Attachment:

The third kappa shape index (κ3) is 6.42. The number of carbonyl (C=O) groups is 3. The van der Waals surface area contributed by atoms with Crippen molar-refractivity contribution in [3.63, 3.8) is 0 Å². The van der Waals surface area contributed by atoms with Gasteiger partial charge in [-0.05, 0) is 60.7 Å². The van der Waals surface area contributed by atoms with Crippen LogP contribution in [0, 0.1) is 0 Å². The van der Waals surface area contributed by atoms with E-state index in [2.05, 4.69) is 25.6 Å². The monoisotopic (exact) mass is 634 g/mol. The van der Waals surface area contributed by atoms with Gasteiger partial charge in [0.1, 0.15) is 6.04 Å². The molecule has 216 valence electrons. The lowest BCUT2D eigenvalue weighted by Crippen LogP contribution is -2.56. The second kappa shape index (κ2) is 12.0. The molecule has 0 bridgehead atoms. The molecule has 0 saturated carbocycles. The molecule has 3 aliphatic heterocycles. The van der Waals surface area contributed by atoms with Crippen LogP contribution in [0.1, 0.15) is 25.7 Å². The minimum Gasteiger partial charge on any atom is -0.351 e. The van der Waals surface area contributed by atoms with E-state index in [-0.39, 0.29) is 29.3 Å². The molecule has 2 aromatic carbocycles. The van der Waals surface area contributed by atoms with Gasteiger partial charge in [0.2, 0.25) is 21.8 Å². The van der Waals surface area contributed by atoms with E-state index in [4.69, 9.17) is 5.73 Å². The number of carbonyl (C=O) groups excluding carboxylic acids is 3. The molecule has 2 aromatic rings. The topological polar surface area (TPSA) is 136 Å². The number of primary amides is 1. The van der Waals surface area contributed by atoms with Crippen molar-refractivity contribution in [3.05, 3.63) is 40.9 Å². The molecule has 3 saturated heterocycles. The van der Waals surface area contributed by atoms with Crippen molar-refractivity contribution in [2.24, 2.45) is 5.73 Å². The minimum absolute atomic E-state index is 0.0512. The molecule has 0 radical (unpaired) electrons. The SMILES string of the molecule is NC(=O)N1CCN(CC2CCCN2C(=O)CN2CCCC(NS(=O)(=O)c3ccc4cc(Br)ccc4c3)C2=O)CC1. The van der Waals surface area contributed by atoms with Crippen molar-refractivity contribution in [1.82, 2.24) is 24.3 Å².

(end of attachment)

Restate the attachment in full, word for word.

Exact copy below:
The third kappa shape index (κ3) is 6.42. The number of carbonyl (C=O) groups is 3. The van der Waals surface area contributed by atoms with Crippen molar-refractivity contribution in [3.63, 3.8) is 0 Å². The van der Waals surface area contributed by atoms with Gasteiger partial charge in [-0.05, 0) is 60.7 Å². The van der Waals surface area contributed by atoms with Crippen LogP contribution in [0, 0.1) is 0 Å². The van der Waals surface area contributed by atoms with E-state index in [2.05, 4.69) is 25.6 Å². The monoisotopic (exact) mass is 634 g/mol. The van der Waals surface area contributed by atoms with Gasteiger partial charge in [0.1, 0.15) is 6.04 Å². The molecule has 216 valence electrons. The lowest BCUT2D eigenvalue weighted by Crippen LogP contribution is -2.56. The second kappa shape index (κ2) is 12.0. The molecule has 0 bridgehead atoms. The molecule has 0 saturated carbocycles. The molecule has 3 aliphatic heterocycles. The van der Waals surface area contributed by atoms with Crippen LogP contribution in [0.1, 0.15) is 25.7 Å². The minimum Gasteiger partial charge on any atom is -0.351 e. The van der Waals surface area contributed by atoms with E-state index in [-0.39, 0.29) is 29.3 Å². The molecule has 2 aromatic carbocycles. The van der Waals surface area contributed by atoms with Gasteiger partial charge in [0.2, 0.25) is 21.8 Å². The van der Waals surface area contributed by atoms with E-state index in [4.69, 9.17) is 5.73 Å². The number of carbonyl (C=O) groups excluding carboxylic acids is 3. The molecule has 2 aromatic rings. The topological polar surface area (TPSA) is 136 Å². The number of primary amides is 1. The van der Waals surface area contributed by atoms with Crippen molar-refractivity contribution in [3.05, 3.63) is 40.9 Å². The molecule has 3 saturated heterocycles. The van der Waals surface area contributed by atoms with Crippen molar-refractivity contribution in [2.24, 2.45) is 5.73 Å². The minimum absolute atomic E-state index is 0.0512. The molecule has 0 radical (unpaired) electrons. The SMILES string of the molecule is NC(=O)N1CCN(CC2CCCN2C(=O)CN2CCCC(NS(=O)(=O)c3ccc4cc(Br)ccc4c3)C2=O)CC1. The van der Waals surface area contributed by atoms with Crippen molar-refractivity contribution in [1.82, 2.24) is 24.3 Å².